Transcript of Part 3: Non-Enveloped Virus Entry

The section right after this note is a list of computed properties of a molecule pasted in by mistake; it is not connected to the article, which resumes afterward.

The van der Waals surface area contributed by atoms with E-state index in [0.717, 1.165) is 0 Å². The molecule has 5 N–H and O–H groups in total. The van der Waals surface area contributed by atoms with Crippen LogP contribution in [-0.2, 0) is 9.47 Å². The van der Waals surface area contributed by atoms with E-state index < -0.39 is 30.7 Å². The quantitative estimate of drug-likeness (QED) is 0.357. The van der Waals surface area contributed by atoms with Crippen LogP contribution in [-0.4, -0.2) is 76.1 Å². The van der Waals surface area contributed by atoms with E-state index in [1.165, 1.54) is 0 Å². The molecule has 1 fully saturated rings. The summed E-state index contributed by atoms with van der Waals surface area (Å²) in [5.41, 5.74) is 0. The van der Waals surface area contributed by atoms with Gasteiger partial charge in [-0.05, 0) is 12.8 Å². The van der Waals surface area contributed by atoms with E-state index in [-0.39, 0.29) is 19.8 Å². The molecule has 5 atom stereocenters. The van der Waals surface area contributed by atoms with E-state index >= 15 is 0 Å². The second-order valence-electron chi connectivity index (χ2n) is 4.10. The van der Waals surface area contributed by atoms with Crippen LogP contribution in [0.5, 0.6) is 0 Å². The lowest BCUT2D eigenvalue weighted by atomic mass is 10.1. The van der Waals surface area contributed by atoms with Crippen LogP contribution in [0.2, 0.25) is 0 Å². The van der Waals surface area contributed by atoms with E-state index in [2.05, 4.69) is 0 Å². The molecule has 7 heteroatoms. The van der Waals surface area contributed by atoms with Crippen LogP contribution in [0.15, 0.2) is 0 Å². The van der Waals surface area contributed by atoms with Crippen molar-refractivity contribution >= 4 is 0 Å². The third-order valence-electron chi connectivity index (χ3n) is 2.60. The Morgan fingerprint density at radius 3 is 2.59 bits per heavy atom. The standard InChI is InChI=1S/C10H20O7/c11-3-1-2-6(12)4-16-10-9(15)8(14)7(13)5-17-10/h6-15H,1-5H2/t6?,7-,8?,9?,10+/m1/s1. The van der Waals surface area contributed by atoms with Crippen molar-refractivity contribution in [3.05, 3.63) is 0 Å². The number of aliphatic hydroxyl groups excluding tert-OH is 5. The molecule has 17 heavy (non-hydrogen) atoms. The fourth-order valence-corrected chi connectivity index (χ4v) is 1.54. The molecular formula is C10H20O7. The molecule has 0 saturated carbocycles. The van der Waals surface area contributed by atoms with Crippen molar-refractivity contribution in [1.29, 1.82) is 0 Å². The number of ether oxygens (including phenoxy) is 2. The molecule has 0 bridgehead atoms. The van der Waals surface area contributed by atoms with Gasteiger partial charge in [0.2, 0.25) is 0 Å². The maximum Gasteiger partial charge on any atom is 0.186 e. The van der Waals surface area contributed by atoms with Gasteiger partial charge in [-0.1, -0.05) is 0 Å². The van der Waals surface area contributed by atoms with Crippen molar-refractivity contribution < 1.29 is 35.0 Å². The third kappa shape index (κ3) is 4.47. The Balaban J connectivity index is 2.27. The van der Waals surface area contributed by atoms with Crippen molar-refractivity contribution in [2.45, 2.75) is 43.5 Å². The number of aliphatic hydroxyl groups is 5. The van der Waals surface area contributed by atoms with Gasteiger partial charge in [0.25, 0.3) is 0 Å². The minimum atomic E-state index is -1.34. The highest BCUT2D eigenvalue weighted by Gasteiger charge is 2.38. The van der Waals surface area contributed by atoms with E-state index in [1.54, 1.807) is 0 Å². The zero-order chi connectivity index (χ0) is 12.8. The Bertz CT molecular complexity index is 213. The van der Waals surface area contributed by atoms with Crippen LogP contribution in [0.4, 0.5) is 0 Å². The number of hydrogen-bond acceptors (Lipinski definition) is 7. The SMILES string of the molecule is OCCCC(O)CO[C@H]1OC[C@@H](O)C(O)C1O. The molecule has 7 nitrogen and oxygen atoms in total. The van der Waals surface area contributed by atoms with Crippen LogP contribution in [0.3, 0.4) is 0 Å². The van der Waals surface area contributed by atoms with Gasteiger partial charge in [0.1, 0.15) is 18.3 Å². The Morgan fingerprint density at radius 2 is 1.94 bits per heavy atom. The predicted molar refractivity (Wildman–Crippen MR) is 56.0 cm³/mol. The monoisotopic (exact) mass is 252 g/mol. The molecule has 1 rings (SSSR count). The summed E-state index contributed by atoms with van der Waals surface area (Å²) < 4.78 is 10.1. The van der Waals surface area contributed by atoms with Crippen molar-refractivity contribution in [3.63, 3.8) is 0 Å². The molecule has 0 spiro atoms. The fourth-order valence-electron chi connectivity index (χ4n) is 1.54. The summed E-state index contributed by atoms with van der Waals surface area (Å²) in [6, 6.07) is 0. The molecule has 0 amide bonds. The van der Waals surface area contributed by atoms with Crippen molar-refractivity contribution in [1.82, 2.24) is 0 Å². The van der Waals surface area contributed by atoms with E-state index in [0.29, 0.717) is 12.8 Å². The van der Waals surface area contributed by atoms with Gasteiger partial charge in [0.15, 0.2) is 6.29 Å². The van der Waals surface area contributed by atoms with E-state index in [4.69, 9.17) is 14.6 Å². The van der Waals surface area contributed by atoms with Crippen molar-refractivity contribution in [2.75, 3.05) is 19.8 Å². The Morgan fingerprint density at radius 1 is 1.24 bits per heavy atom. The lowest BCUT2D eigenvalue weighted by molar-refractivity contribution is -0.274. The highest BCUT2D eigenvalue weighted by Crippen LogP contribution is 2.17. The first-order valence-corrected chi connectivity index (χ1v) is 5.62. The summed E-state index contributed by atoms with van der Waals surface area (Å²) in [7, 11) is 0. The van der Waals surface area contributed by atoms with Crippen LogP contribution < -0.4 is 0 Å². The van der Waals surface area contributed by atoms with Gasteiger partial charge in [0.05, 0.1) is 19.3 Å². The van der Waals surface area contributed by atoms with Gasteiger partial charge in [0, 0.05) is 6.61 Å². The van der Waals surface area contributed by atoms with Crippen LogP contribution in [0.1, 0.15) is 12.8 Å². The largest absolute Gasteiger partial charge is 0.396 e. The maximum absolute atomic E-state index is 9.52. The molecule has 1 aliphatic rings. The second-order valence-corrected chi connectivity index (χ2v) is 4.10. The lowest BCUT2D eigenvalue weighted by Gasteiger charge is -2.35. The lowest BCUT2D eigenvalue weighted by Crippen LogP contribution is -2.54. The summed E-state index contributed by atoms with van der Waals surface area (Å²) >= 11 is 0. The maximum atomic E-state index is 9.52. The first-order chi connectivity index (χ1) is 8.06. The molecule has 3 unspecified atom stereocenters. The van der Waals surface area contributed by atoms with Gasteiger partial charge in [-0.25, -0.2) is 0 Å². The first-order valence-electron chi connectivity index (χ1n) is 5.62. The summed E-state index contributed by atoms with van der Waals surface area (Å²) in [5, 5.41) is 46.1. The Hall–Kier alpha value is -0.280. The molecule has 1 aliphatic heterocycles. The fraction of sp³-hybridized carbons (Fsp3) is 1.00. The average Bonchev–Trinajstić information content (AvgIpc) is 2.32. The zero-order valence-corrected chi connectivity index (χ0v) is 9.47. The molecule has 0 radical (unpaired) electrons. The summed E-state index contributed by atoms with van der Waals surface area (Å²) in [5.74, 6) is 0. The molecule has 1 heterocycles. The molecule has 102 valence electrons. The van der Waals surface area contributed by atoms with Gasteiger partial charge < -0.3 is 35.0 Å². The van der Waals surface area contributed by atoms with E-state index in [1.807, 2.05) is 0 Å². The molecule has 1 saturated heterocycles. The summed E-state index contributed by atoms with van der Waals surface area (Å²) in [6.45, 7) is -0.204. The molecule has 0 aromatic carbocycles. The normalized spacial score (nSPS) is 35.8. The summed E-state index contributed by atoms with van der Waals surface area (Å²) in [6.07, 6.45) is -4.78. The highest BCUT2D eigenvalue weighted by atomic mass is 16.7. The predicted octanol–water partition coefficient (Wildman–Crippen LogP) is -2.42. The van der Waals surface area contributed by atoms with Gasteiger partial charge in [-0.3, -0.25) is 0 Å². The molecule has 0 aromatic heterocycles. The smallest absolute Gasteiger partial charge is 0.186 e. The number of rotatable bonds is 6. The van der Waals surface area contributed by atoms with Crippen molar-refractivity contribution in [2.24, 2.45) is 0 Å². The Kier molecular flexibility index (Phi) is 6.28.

00:00:03.22 Hello, I'm Stephen Harrison of Harvard Medical School, 00:00:07.26 Children's Hospital, and the Howard Hughes Medical 00:00:10.09 Institute. Welcome to Part 3 of this series of lectures on 00:00:15.13 virus structure. In this part, we'll talk about the structure of 00:00:20.07 a non-enveloped virus particle and its implications for the 00:00:26.12 mechanism by which this sort of virus particle gets into 00:00:29.26 cells. As you'll recall, viruses come in two major flavors: 00:00:37.27 enveloped viruses with lipid bilayers, like influenza virus 00:00:42.01 that was the subject of Part 2; and non-enveloped 00:00:47.05 viruses, viruses that have a tightly fitting protein coat to 00:00:52.29 protect the nucleic acid, but no lipid bilayer, such as 00:00:58.15 rotovirus, which we'll be talking about largely today. 00:01:02.21 Rotoviruses are the cause of childhood diarrhea, they're a 00:01:08.04 virus that grows in the small intestine, and is the major 00:01:12.05 source of infantile dehydrating diarrhea, which is 00:01:17.12 particularly serious in developing countries. There's a 00:01:20.29 recent introduction of a vaccine that may ameliorate the 00:01:26.09 spread of this virus, which has been, in recent years, 00:01:29.09 responsible for as many as half a million childhood deaths 00:01:34.24 each year. The virus particle is shown here in an electron 00:01:43.27 micrograph. You'll notice that the contrast appears to be 00:01:50.19 much less than in the micrograph that I show of influenza 00:01:55.18 virus because this is a micrograph taken with a 00:02:02.05 cryopreserved specimen with no stain, rather than a 00:02:05.19 micrograph contrasted with negative stain. We're going to 00:02:09.23 be talking a little bit in the course of looking at the 00:02:13.15 structure of rotovirus about how one uses electron 00:02:18.13 cryomicroscopy to get three-dimensional structures of 00:02:23.24 large macromolecular assemblies such as this one. I also 00:02:28.17 point out on this slide that enveloped viruses enter cells, 00:02:36.11 penetrate cells, by membrane fusion, as we discussed in 00:02:39.22 great detail in the last part, and non-enveloped viruses 00:02:46.01 need to get in by some sort of perforation process, since 00:02:50.07 they don't have a membrane of their own. We want to 00:02:53.29 talk a little bit about what we know about the mechanism 00:02:56.26 of this process in the second half of today's talk. So 00:03:02.15 here's an introduction to the rotovirus particle. It's 00:03:05.06 sometimes called a triple-layered particle because it has 00:03:08.14 three protein layers, an inner blue layer, an intermediate 00:03:13.10 green layer, and an outer yellow and red layer, composed 00:03:18.29 of proteins known as viral protein 2, rather unimaginative 00:03:23.02 nomenclature, VP2, viral protein 6 (the green one), and 00:03:28.18 viral protein 7 and 4 (the yellow and red). The red protein 00:03:33.20 is cleaved in a step that we're going to talk about a little 00:03:36.28 bit, to two fragments known as VP8 and VP5, and those 00:03:43.09 of you who have followed the previous part may begin to 00:03:48.22 see similarities as we go forward between this sort of 00:03:52.20 cleavage, and the kind of cleavage that activates the 00:03:56.06 viral fusion proteins, such as flu hemagglutinin. The 00:04:00.27 particle, by the way, is about 800 angstroms in diameter, 00:04:06.24 so it's almost as large as the 1000 angstrom diameter 00:04:11.25 influenza virus particle. It packages a double-strand RNA 00:04:16.10 genome. In this animation, I show you that the virus 00:04:22.04 particle, as it originally leaves a cell, does not have these 00:04:29.13 extended spikes, but a cleavage, that cleavage from VP4 00:04:35.10 to VP5 and 8, erects the spikes. The spike protein is quite 00:04:40.26 an unusual structure, we're going to talk about it. It's 00:04:43.26 anchored in the inner layer by the yellow outer layer 00:04:50.07 protein. It's the job of the outer layer to deliver the inner 00:05:01.02 particle into the cytoplasm. The inner particle never 00:05:05.15 uncoats, it has a polymerase and a capping enzyme. 00:05:11.11 There are 11 segments of double-strand RNA wound 00:05:15.15 inside, and the polymerase can transcribe that RNA, the 00:05:22.20 capping enzyme can cap it, and the message is extruded 00:05:26.15 from this so-called double-layer particle, or "DLP." Now 00:05:33.00 this animation is not pure fantasy, it's based on detailed 00:05:36.28 structural data: x-ray crystal structures of various proteins 00:05:42.05 and their fragments; an x-ray crystal structure of the intact 00:05:46.00 DLP; and, as we'll talk about in a little bit more detail, a 00:05:53.01 three-dimensional image reconstruction, or several 00:05:55.05 different three-dimensional image reconstructions, from 00:05:58.00 electron cryomicroscopy, or "cryoEM" for short. This slide 00:06:08.24 shows you that recent advances in electron 00:06:13.12 cryomicroscopy mean that we can now obtain density maps 00:06:20.12 representing the structure with essentially the same detail 00:06:25.20 that we've been able to get from x-ray crystallography of 00:06:28.16 large assemblies hitherto. And so, here's a comparison of 00:06:37.01 the x-ray crystal structure, or the density map obtained 00:06:41.07 from that analysis for the double-layered particle, one 00:06:45.02 particular little bit of it, and the similar density map from 00:06:51.27 cryoEM. This was done in collaboration with a colleague 00:06:56.12 at Brandeis named Niko Grigorieff, and these two 00:07:01.08 members, Xing Zhang and Ethan Settembre, of our 00:07:05.20 laboratories. Now, the process by which this sort of 00:07:13.10 analysis is carried out depends on being able to suspend 00:07:20.13 the particles you wish to analyze in a very thin film of 00:07:25.21 vitreous ice, ice or a solution suspension frozen so rapidly 00:07:32.10 that the ice doesn't form crystalline ice, and hence 00:07:34.29 doesn't expand in volume and distort the solute. In the 00:07:42.05 electron microscope, one is seeing a projection of each 00:07:46.14 particle, and by combining data from literally thousands of 00:07:53.09 such images, it's possible to obtain the sort of 00:07:57.29 reconstructed view that I showed you. The single 00:08:01.05 particles are randomly oriented in the vitreous ice, so one 00:08:04.19 has ever conceivable view, and mathematical algorithms 00:08:07.24 had been worked out (you might be familiar with some of 00:08:11.05 them from CAT scans) to determine the relative orientation 00:08:17.28 of all those views, and to combine the data into a three- 00:08:26.27 dimensional picture of the object in question. This 00:08:29.18 obviously depends on the fact that all of the particles are 00:08:33.13 identical. And so cryoEM images of biological structures 00:08:38.12 are possible when those particles are very uniform. But as 00:08:42.16 I've emphasized, the images themselves are very noisy 00:08:47.03 because of the very low electron dose that's required to 00:08:50.12 avoid specimen damage. If you were to try to get a less 00:08:55.02 noisy image, one with higher signal to noise, then you'd fry 00:08:59.24 the specimen. And so, you depend on the fact that the 00:09:04.03 particles are very uniform, and in the case of virus 00:09:07.08 particles, the additional huge advantage of their high 00:09:10.05 symmetry, to make it possible to reach the molecular 00:09:13.05 resolution that I've suggested. So what we're going to 00:09:18.29 focus on for today are the outer layer proteins and their 00:09:24.15 role in delivering the double-layered particle into the cell. 00:09:29.19 Remember that the outer layer proteins are VP4 (which 00:09:33.12 gets cleaved when this erected conformation is 00:09:38.25 established, to VP8 and VP5) and the yellow protein, as I 00:09:43.29 called it, VP7, which locks everything in place. Now VP4, 00:09:51.11 the spike protein, is actually, as you probably noticed, a 00:09:55.06 very curious structure indeed. I've colored the VP8 part in 00:10:04.25 magenta and the three different (it's a trimer, as you'll see 00:10:08.29 in a minute) VP5 parts in various shades of sort of red and 00:10:15.01 orange. And of course the first thing you probably noticed, 00:10:19.22 even with the first image I showed you, was this thing 00:10:23.07 looks like a dimer. There are two lobes sticking up and 00:10:27.27 two ears sticking off of them, and yet I've just said to you 00:10:31.11 it's a trimer, what's going on? Well, turns out that this is an 00:10:35.01 extremely unusual sort of asymmetric arrangement of three 00:10:41.09 proteins. The bottom part, we call it the foot, as you'll see, 00:10:47.06 is perfectly trimeric. The outer projecting spike has a very 00:10:56.08 nice twofold axis. And one is adapted to the other, by this 00:11:03.26 sort of diagonal cantilever. So if you now look, you'll see 00:11:09.14 that the beginning of each protein subunit (remember that 00:11:16.04 VP8 is magenta, and I'm about to show you it's the N- 00:11:20.24 terminal part) is down here, and there are three of them. 00:11:26.21 Polypeptide chain comes up, one of them "quits," and the 00:11:30.10 other two come on up and form these ears. Polypeptide 00:11:34.17 chain then resumes (the cleavage is between VP8 and 00:11:39.13 VP5) as this bean-shaped domain of VP5, and continues 00:11:45.18 on back down. The third bean-shaped domain is here, 00:11:50.27 and so we've lost one ear, it's almost certainly been 00:11:57.02 cleaved by a cleavage here and a cleavage here, as I'll 00:12:00.13 explain in a minute. And that third bean-shaped domain 00:12:05.04 forms this diagonal cantilever that supports the twofold 00:12:10.14 clustered spike of the remaining two. Now already this is a 00:12:16.05 pretty unusual conformation, but I'm about to show you 00:12:21.15 some other gyrations that this protein appears to be able 00:12:25.18 to go through. So as I said, the tryptic cleavage that 00:12:31.09 separates VP8 and VP5... and that probably occurs in the 00:12:37.25 gut as the virus emerges by lysis of the intestinal cells that 00:12:43.17 it has infected, or emerges by some other secretory 00:12:51.27 method, the actual emergence is a bit unclear. The tryptic 00:13:02.00 cleavage then allows the rearrangement of this spike. 00:13:07.27 The three protein subunits on the outer parts of them are 00:13:12.26 probably more disordered if the protein has not been 00:13:20.22 cleaved, and if you look in the electron microscope, you 00:13:23.13 don't see any ordered parts of the outer assembly. And 00:13:28.01 since I've said you have to average many images in order 00:13:31.17 to get a decent three-dimensional representation, then if 00:13:38.23 the outer part is disordered, the averaging will basically 00:13:42.05 blur out all of those elements, and all you'll see is the 00:13:47.23 ordered foot. So if we compare now these spike regions, 00:13:55.08 which in the electron micrographs, or in the three- 00:13:57.15 dimensional reconstruction from electron micrographs, are 00:14:00.21 not quite as well ordered as the parts I showed you, 00:14:03.23 because of some slight flexibility as these structures stick 00:14:10.01 out from the virus. But we can sit them very well with 00:14:13.29 known x-ray structures. If we compare them, see that an 00:14:17.05 x-ray structure of the beam-shaped domain shows a nice 00:14:24.00 dimer like this. It has some hydrophobic loops at the tips 00:14:28.15 that we're going to talk about, and then a separate x-ray 00:14:31.12 structure of this region yields a lectin-like domain that 00:14:39.16 binds sialic acid, which is a receptor for rhesus rotovirus, 00:14:45.07 from which these proteins in our experiments were 00:14:49.00 derived. Now, we therefore believe that the protein, 00:14:58.08 which is synthesized as a monomer, combines with the 00:15:03.18 double-layered particle, three of them for each of the 00:15:07.21 positions on which it sits (you may have noticed that there 00:15:10.04 were 60 spikes sticking out, corresponding to the 00:15:15.20 icosahedral symmetry), and inserts and is locked in by 00:15:21.28 VP7, but is flexible until tryptic cleavage occurs, in which 00:15:28.12 case, one of the VP8s is excised, and the rest of the 00:15:35.15 structure reorganizes to the unusual-looking spike that 00:15:43.05 I've shown you. Now, as if this weren't odd enough, if you 00:15:50.14 make a piece of the protein that's a bit longer than the 00:15:54.24 one that gave that dimer I showed you, you get this 00:15:59.20 trimeric structure, in which a segment of the protein that 00:16:06.09 was missing from the dimeric construct is present, and it 00:16:10.07 has formed a beautiful, trimeric, coiled coil, and the 00:16:15.28 hydrophobic loops of the bean-shaped domain are now 00:16:18.25 pointing, if you wish, down rather than up. In other words, 00:16:23.19 it's as if the structure has gone from this sort of 00:16:28.17 arrangement to this one, and those of you who were 00:16:34.08 following some of the conformational changes of 00:16:39.04 enveloped virus fusion proteins may find that familiar, 00:16:43.22 since it's essentially the same kind of conformational 00:16:48.04 change we've seen there. And just anticipating, we 00:16:51.29 believe that indeed it is that conformational change that, 00:16:55.22 in this case, drives not fusion (there's no membrane on 00:16:58.19 the virus) but drives the membrane disruption that will get 00:17:04.29 the double-layer particle into the cytoplasm. And so, our 00:17:11.24 scheme based on this information so far is that this spike- 00:17:17.27 like structure (and the tryptic cleavage is essential for viral 00:17:22.06 infectivity)... this spike-like structure attaches through 00:17:28.06 sialic acid, some suitable trigger (and we actually don't yet 00:17:34.17 know what that is) allows the two VP8s that are attached 00:17:44.06 to separate enough that these bean-shaped domains can 00:17:50.14 insert or interact with the target cell membrane through 00:17:56.00 those hydrophobic loops, and then this umbrella-like 00:18:01.18 folding back leads, in a way that we hope to understand 00:18:05.19 but don't fully yet, to a disruption event that can allow the 00:18:11.02 double-layer particle to translocate into the cytosol. Now, 00:18:17.27 this list basically tells you what we're thinking. An 00:18:23.21 extended intermediate forms, hydrophobic loops contact 00:18:27.08 the membrane, the protein folds back to the umbrella-like 00:18:30.10 conformation, and there's a coupling of the fold back and 00:18:34.08 the membrane, to perforate the bilayer. To test these 00:18:40.05 notions, we can take advantage of an extremely 00:18:43.22 interesting property of double-strand RNA viruses like 00:18:47.08 rotovirus, which I like to call functional recoating. If you'd 00:18:52.19 like to study the entry of a virus by genetic methods, by 00:18:59.11 trying to making mutations that would impair entry, you 00:19:03.03 have a problem on your hands, because how are you 00:19:07.09 going to get enough of an entry-incompetent virus to 00:19:10.25 study in the first place? You can get around that problem 00:19:15.22 with these viruses in quite a clever way. If you take 00:19:20.16 double-layered particles prepared by removing the outer 00:19:25.12 shell, VP7 and VP4 (or VP8 plus VP5), from infectious 00:19:34.26 virus particles, the double-layer particle's no longer 00:19:38.21 infectious because it can't get in. But if you recoat it with 00:19:45.02 recombinant proteins, recombinant VP4 and recombinant 00:19:50.04 VP7, and then treat with trypsin to cleave and activate 00:19:54.27 the VP4, you get perfectly infectious particles. This is a 00:20:00.07 process worked out (mimicking some experiments 00:20:06.26 originally done by Kartik Chandran and Max Nibert on 00:20:10.10 rheovirus) by Shane Trask and Phil Dormitzer. As a result, 00:20:16.05 we can use this trick to do two things: First, we can 00:20:19.13 mutate the hydrophobic loops and ask does the virus get 00:20:23.08 in or infect, and if it doesn't, what sort of properties does it 00:20:28.04 have? And second, as you'll see, we can use this 00:20:33.28 scheme actually to watch virus particles getting into a 00:20:37.07 cell. And so, some experiments carried out by Irene Kim, a 00:20:42.11 graduate student, showed that if you mutate the 00:20:45.12 hydrophobic residues, you lose infectivity, the virus 00:20:50.28 becomes engulfed in the cell, it's taken up by a process 00:20:55.07 I'm about to show you, but never infects. And you can 00:20:59.22 also show that is never disrupts a membrane, because 00:21:03.06 the virus can allow a toxin called Î±-sarcin to get into the 00:21:09.00 cell, sort of sweeps it in, so to speak, if it is actually 00:21:13.26 infectious, if it actually perforate some sort of endosomal 00:21:18.21 membrane, but the hydrophobic loop mutations not only 00:21:26.21 block infectivity, but block the capacity of the virus to 00:21:30.17 sweep this toxin into the cell along with it. And so, those 00:21:36.11 experiments are strongly consistent with the view that the 00:21:47.16 hydrophobic loops matter, but in order to understand more 00:21:52.12 of this process, we've really got to understand more about 00:21:56.02 the compartment that the virus arrives in when taken up 00:22:00.28 in a cell, about the kinetics of those events, and about 00:22:06.00 other characteristics, so that we can try to figure out how 00:22:10.03 to design experiments to look at these subsequent steps. 00:22:15.27 In order to describe the experiments that we've devised to 00:22:23.24 try to do this, I should mention the outer shell protein VP7, 00:22:28.03 the other partner here, which, as you see from these 00:22:32.01 images and from the animation early in this lecture, locks 00:22:40.08 the spike protein, which we believe to be the membrane 00:22:44.12 perforator, so to speak, into the particle. VP7 is a trimeric 00:22:50.11 protein, and it's held together by calcium, there are two 00:22:53.15 calcium ions that the x-ray crystal structure showed us 00:22:59.23 hold the protein subunits together. There are negatively 00:23:06.15 charged residues interacting with those calcium ions so 00:23:11.08 that the ligation of calcium is critical for the stability of this 00:23:15.20 trimer. As a result, we believe that some sort of calcium 00:23:20.27 withdrawal may be part of a triggering signal, but we have 00:23:26.10 as yet to define that more precisely. So, in order to try to 00:23:34.24 understand what's going on, we've taken advantage of 00:23:39.01 the recoating experiment in a different way. We found, or 00:23:45.23 Aliaa Abdelhakim in the laboratory has found, that one 00:23:50.27 can label with a fluorescent dye each of the components 00:23:58.15 of the particle before recoating, that is, the double-layered 00:24:03.17 particle, VP7, and VP4, with distinct fluorescent dyes, and 00:24:09.17 therefore follow not only the binding and entry of the 00:24:17.04 particle into the cell, but can detect the point at which the 00:24:21.11 double-layer particle is released into the cytosol, as I'll 00:24:25.02 show you. So here's an experiment with VP7 pseudo- 00:24:31.10 colored in red, the fluorophore on VP7, and the double- 00:24:35.14 layer particle in green. The experiment is done by looking 00:24:40.10 at the very thin edge of an epithelial cell in culture, so that 00:24:45.06 you can look at the top surface without much aberration, 00:24:48.12 and as you'll see, the particle in the circle will suddenly 00:24:53.27 release and fly around in the cytoplasm. If you look 00:24:59.27 closely, you can probably see a trace of red remaining in 00:25:04.01 the circle. This experiment in which the three components 00:25:12.11 had been labeled separately is a little easier to follow. I'll 00:25:16.23 go back and show you that this particle suddenly 00:25:22.29 releases, and if you look at the circles, you'll see that 00:25:26.13 there's still some purple, that is, VP4 and VP7 (or rather, 00:25:32.02 VP5/VP8 plus VP7), at the site of entry, and we stopped 00:25:41.01 the frame as the double-layer particle was diffusing 00:25:44.04 around rapidly in the cell after release. A summary of what 00:25:49.25 we think these images are telling us might be roughly as 00:25:53.23 follows. One has the particle that is activated by trypsin, 00:25:58.11 that is probably even before it emerges from one host and 00:26:04.13 enters another. This is a fecal-oral transmission virus and 00:26:09.01 probably is already exposed to trypsin in the gut of the 00:26:14.02 initial infected individual. It binds to the surface of the cell 00:26:20.08 it's going to infect, in the case of the virus infecting a 00:26:27.00 person or a monkey, since this is a rhesus rotovirus, then 00:26:32.13 it will bind to a small intestinal epithelial cell. It's taken up 00:26:38.15 by a process I'm going to tell you a little bit more about, 00:26:43.09 that does not depend on familiar endocytic routes like 00:26:47.12 clathrin-mediated uptake. Something triggers the 00:26:52.26 conformational changes we've seen, so the membrane 00:26:55.19 perforates, the particle escapes and can start to make 00:27:00.10 RNA. And so, what can we learn from this sort of 00:27:08.04 experiment about this sequence of events? We're just in 00:27:13.21 the process of being able to try to do that, these 00:27:16.09 experiments aren't even yet published, but I think that 00:27:22.29 what I'd like to end on then is a series of questions that I 00:27:27.27 think this kind of experiment can answer. And I hope that 00:27:32.21 they will illustrate to you that, by combining structural data 00:27:37.09 with the kinds of, in this case, single virus particle imaging 00:27:41.27 on living cells that takes advantage of contemporary 00:27:46.20 fluorescence microscopy, we can begin to answer these 00:27:51.05 sorts of questions. So the first question is about the 00:27:55.03 engulfment. Is it simply what I like to call an 00:27:58.14 "autoendosome," that is, does the virus just wrap itself up 00:28:01.22 in membrane? There are various reasons why we think 00:28:04.02 that's at least a reasonable possibility. One is that the 00:28:07.22 process is quite rapid and that it doesn't depend on any of 00:28:11.06 the known cellular pathways. Within a minute or two, the 00:28:15.15 virus particle is sequestered from agents like EDTA, 00:28:23.15 which would take it apart by pulling calcium off, or 00:28:27.11 antibodies that might bind to it. A second question is 00:28:33.14 about the membrane disruption that then occurs. Is the 00:28:38.04 membrane disruption by VP5, this folding back that I 00:28:43.25 showed you, purely mechanochemical, if you wish, as in 00:28:47.26 fusion, or are there other more, in you wish, detergent-like 00:28:54.18 qualities of that interaction? Does it indeed do what I 00:29:02.02 pictured in the previous slide, is there an extended 00:29:05.02 intermediate? Does it remain anchored in the particle 00:29:08.22 when it undergoes this whole process? What triggers it, 00:29:13.09 and when does VP7 come off? But I think you can 00:29:16.12 imagine we can begin by combining the powers of 00:29:22.14 structure-based mutation and design of constrained or 00:29:29.21 altered proteins with recoating and with the direct 00:29:34.14 visualization, particle by particle, of this entry process, to 00:29:38.15 answer some of these questions. And so in conclusion, let 00:29:43.01 me simply acknowledge the large number of people who 00:29:46.09 have participated in this work. I should acknowledge both 00:29:52.17 people in my own laboratory, as well as in collaborating 00:29:55.14 laboratories. Let me just name the specific collaborators 00:30:00.02 with whom the work has been carried out: Phil Dormitzer, 00:30:04.22 who began as a member of our laboratory, and I then 00:30:07.16 have collaborated with him extensively since he 00:30:12.10 established an independent research program; Niko 00:30:16.05 Grigorieff at Brandeis, one of the pioneers of the sorts of 00:30:21.01 cryoEM analysis that I described briefly to you; Tom 00:30:26.00 Kirchhausen, whose work on live-cell imaging and whose 00:30:30.17 development of technologies has allowed us to do the 00:30:34.07 experiments I just described; and Dick Bellamy at the 00:30:37.18 University of Auckland, who first got me interested in 00:30:40.23 rotovirus in the first place. And thank you.